The Historic New Orleans Snowstorm of New Year’s Eve 1963

New Orleans is certainly not a city known for snow, but on the last day of 1963, it experienced a rare and memorable snowstorm that covered the city in 4.5 inches of white powder. The snowstorm was part of a larger weather system that affected much of the southern United States, bringing record-breaking snowfall to some areas. The snowstorm had an impact on the city’s culture, economy, and sports, as well as creating some beautiful and unusual scenes.

On New Years Eve of 1963, University of Alabama Head Football Coach “Bear” Bryant prophetically said that the only thing that could have messed up his team’s chances in the Sugar Bowl against Ole Miss in New Orleans, LA was a freak snowstorm. 

Well, that's just what they got, as 4.5" of the white stuff fell the day before the game. 

Groundskeepers clearing the snow before the Sugar Bowl at Tulane Stadium. Image: The Times-Picayune,

The snowstorm was caused by a low-pressure system that originated in the Yucatán Peninsula of Mexico and moved northward across the Gulf of Mexico. As the system approached the central Gulf coast, it encountered a cold air mass that was already in place over the Deep South. The cold air and the moisture from the Gulf combined to produce heavy snowfall from Louisiana to Tennessee over the New Year holiday.

According to NOLA, "a record-breaking snowstorm socked much of the South that day, with flakes starting to fall locally at 2:45 a.m., according to a story in The States-Item. By the time the city began waking up around 6, cars and trees were already coated in white. By noon, an inch had fallen. When the snow finally stopped a good 18 hours after it started, it measured 4.5 inches, the most the city had seen since before the turn of the century."

The snowstorm was unprecedented for many locations in the South, especially along the Gulf coast, where snow is very rare. According to the National Weather Service, some of the highest snow totals were:

  • Huntsville, Alabama: 17.1 inches
  • Meridian, Mississippi: 15 inches
  • Bay St. Louis, Mississippi: 10.5 inches
  • New Orleans, Louisiana: 4.5 inches

The snowfall in New Orleans was the most the city had seen since before the turn of the century, and the third-highest on record. The highest snowfall in New Orleans was 8.2 inches, which occurred on February 14 and 15, 1895.

This often-reproduced postcard shows Canal Street after the snow storm of 1895, referred to above. The storm turned the city into a giant playground and brought streetcars to a halt all over town. (NOLA Library)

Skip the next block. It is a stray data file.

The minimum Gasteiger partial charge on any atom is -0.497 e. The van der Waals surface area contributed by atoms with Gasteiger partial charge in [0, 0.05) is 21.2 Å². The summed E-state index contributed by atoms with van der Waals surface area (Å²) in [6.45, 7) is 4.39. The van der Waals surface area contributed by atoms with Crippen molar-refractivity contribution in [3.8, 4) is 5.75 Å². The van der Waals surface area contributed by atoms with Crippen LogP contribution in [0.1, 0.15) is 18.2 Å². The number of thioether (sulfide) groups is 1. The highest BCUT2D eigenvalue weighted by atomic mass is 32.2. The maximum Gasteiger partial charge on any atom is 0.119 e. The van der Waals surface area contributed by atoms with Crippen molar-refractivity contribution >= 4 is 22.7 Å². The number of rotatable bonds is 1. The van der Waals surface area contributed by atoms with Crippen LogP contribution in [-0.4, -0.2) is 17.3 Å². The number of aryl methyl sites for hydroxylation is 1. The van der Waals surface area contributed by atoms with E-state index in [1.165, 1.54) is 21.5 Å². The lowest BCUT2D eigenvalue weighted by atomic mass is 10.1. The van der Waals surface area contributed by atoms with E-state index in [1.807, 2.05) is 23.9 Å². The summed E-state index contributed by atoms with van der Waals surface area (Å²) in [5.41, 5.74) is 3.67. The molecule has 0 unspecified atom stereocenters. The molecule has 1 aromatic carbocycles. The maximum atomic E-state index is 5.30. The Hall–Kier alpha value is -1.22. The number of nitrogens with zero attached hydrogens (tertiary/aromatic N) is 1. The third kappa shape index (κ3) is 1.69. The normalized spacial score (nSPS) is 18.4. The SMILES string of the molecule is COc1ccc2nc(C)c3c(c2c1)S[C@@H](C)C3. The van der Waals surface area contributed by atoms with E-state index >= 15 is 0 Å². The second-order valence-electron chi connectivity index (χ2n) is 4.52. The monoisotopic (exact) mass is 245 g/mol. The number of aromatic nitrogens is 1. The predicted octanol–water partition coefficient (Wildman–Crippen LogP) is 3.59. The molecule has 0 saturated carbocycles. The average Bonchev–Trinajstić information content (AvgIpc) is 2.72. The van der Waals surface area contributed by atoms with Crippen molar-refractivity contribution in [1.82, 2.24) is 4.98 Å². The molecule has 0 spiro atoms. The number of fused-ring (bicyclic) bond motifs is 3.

The snowstorm had a significant impact on New Orleans, a city that is not prepared for such weather events. The snow caused power outages, traffic accidents, and damage to trees and buildings. Three people died in the storm, and the total damage was estimated at $700,000 (1963 dollars).

Nonetheless, 'Bama won the game the following day, by a score of 12-7. The snowstorm made the field wet and slippery, which favored Alabama, which had a stronger running game. Mississippi, which relied more on passing, fumbled 11 times. The game was considered one of the greatest upsets in Sugar Bowl history, and added to the legend of Bear Bryant.

The snowstorm of New Year’s Eve 1963 was a historic and memorable event for New Orleans and the South. Many people took photos of the snow-covered city, capturing the beauty and the novelty of the scene. Some of these photos were sent to the New Orleans Assessors, who required property owners to fill out a description form and mail it in with a photograph.

The snowstorm was also commemorated in songs, stories, and poems. One of the most famous examples is the song “Lonesome 77203” by Hawkshaw Hawkins, which was recorded on February 13, 1963, but not released until after his death in a plane crash on March 5, 1963. The song mentions the snowstorm in New Orleans as part of the narrator’s longing for his lover, who is in prison. The song became a number one hit on the country charts in 1963.

The snowstorm of New Year’s Eve 1963 was a rare and remarkable event that showed a different side of New Orleans, a city that is usually associated with warmth and sunshine. The snowstorm brought challenges and hardships, but also joy and wonder, to the people who experienced it. It was a snowstorm that will not be forgotten.



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